Omaha – It was a special year for UNO in 2013 with countless events, achievements, special guest visits and national recognitions for students, faculty, staff and alumni.
The year ushered in a huge step forward for UNO research as the world's first free-standing building dedicated to human movement (biomechanics) research was built on campus. Located just south of Caniglia Field and just east of the HPER Building, UNO's Biomechanic Research Building completed construction and was formally dedicated on Sept. 5.
Under the direction of Nicholas Stergiou, UNO has become a world-leader in biomechanics research over the last 20 years. As head of the Nebraska Biomechanics Core Facility, Stergiou has worked with scientists across Nebraska and across the world to address the effects of cerebral palsy, peripheral arterial disease, multiple sclerosis, chronic obstructive pulmonary disease and many other conditions that afflict millions.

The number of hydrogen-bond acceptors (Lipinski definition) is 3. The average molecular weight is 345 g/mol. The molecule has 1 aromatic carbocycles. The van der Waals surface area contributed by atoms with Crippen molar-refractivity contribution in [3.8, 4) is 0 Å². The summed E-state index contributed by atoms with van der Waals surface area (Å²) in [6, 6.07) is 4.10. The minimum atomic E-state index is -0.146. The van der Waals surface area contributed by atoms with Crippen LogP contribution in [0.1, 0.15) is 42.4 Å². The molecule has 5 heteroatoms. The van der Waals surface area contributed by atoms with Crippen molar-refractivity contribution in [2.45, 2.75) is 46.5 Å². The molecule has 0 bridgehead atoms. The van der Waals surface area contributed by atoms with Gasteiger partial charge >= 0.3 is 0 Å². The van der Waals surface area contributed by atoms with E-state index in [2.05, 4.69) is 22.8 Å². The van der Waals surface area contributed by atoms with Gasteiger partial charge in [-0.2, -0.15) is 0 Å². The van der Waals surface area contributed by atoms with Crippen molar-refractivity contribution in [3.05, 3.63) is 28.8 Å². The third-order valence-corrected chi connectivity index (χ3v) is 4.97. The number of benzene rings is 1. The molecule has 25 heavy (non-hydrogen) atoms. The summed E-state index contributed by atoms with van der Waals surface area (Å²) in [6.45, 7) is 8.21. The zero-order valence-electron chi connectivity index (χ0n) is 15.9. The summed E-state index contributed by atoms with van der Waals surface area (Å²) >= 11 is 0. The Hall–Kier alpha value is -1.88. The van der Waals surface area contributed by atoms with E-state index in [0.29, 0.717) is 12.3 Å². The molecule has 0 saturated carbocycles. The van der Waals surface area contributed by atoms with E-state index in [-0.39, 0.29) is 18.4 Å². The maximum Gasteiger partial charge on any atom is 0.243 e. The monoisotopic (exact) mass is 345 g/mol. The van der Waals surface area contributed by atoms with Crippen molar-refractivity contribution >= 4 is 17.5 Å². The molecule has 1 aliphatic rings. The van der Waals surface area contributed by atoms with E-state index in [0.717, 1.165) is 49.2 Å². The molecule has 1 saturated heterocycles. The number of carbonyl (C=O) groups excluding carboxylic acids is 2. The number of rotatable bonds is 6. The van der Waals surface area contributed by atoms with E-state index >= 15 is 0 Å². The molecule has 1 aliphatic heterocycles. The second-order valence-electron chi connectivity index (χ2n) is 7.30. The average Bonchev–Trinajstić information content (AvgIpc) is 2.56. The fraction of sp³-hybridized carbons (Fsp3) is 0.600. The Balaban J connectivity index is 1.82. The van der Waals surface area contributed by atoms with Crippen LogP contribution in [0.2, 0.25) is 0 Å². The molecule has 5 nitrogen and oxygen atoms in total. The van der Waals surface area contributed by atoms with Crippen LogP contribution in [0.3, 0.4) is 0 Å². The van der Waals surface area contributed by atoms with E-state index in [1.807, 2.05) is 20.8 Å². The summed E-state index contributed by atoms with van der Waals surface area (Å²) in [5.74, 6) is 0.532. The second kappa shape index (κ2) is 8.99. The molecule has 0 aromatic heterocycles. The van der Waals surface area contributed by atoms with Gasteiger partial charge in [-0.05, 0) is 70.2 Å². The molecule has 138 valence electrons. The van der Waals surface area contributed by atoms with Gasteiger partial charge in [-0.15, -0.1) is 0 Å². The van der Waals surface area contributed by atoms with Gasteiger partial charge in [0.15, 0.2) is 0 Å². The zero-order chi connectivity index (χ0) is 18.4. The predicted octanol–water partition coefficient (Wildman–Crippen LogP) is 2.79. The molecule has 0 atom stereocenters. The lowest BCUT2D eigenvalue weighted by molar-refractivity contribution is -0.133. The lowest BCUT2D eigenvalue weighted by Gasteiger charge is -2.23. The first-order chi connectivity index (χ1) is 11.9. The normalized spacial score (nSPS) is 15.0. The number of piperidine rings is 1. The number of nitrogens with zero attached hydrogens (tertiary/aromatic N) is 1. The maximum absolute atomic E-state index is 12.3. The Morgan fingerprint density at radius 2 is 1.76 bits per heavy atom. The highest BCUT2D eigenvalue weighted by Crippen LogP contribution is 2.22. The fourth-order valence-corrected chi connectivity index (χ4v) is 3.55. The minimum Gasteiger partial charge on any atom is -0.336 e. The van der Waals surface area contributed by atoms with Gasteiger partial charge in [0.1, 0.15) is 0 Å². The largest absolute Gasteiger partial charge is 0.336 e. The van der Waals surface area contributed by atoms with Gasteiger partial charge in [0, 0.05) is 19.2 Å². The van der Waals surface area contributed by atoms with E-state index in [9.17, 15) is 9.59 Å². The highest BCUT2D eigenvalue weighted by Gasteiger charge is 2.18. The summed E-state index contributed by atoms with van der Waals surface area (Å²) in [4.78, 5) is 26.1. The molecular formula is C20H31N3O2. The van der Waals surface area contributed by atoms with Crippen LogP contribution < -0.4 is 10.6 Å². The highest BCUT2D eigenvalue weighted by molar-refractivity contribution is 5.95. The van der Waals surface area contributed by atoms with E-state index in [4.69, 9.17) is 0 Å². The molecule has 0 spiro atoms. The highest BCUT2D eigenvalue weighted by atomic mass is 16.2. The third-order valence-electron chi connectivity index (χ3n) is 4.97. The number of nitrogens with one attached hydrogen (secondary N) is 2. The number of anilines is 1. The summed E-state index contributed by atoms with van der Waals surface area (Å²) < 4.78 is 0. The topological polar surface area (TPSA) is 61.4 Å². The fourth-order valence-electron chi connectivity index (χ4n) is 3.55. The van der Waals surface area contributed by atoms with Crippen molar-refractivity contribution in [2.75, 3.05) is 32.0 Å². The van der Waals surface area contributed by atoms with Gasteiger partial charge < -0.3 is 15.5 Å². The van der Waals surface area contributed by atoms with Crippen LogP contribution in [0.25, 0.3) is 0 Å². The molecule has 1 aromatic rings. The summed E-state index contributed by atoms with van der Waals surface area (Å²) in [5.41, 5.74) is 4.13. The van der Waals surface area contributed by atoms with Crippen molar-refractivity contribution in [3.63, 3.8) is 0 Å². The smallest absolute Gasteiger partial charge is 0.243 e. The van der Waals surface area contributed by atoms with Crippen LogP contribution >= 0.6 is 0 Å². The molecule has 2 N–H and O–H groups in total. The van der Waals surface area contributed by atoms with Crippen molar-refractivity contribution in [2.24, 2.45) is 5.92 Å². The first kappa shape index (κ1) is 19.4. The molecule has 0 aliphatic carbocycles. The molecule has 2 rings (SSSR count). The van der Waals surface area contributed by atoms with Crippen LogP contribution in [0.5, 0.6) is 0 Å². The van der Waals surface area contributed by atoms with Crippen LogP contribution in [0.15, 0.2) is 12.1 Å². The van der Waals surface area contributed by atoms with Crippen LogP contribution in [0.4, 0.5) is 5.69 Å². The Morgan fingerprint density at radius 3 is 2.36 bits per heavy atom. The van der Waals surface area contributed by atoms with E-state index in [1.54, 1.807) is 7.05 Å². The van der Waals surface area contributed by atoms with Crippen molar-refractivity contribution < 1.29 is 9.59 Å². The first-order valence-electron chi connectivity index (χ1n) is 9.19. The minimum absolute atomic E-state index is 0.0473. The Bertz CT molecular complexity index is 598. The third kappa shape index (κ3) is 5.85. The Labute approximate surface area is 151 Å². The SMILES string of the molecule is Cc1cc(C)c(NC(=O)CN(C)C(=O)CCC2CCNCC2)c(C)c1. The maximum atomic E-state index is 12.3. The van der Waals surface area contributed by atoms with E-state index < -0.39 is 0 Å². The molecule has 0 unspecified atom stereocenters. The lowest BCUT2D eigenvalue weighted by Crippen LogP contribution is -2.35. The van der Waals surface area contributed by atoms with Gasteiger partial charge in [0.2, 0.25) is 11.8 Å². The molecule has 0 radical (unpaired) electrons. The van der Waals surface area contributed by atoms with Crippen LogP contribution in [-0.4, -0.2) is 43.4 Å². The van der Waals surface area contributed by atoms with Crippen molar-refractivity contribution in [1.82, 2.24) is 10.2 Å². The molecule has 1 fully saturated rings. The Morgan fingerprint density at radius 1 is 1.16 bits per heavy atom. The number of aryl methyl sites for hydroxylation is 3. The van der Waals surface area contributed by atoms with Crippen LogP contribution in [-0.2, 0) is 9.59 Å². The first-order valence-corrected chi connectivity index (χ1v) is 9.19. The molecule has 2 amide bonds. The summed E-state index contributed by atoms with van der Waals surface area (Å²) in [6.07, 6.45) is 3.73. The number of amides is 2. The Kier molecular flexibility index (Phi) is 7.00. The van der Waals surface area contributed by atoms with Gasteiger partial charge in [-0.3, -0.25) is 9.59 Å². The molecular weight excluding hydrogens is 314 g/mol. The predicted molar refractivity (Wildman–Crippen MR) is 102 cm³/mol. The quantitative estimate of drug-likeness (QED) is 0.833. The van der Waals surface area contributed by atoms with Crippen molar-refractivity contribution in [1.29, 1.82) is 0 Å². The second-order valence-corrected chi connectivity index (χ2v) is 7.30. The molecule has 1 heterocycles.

The Biomechanics Research Building was built for $6 million thanks in large part to a generous donation from the Ruth and Bill Scott Family Foundation. The facility spans 23,000 square feet and includes state-of-the-art lab space, as well as faculty and student offices.
“This new building is an incredible addition to what we are already doing at UNO,” Stergiou said. “This really puts UNO – and Omaha – on the map as a center for important research in human movement.”
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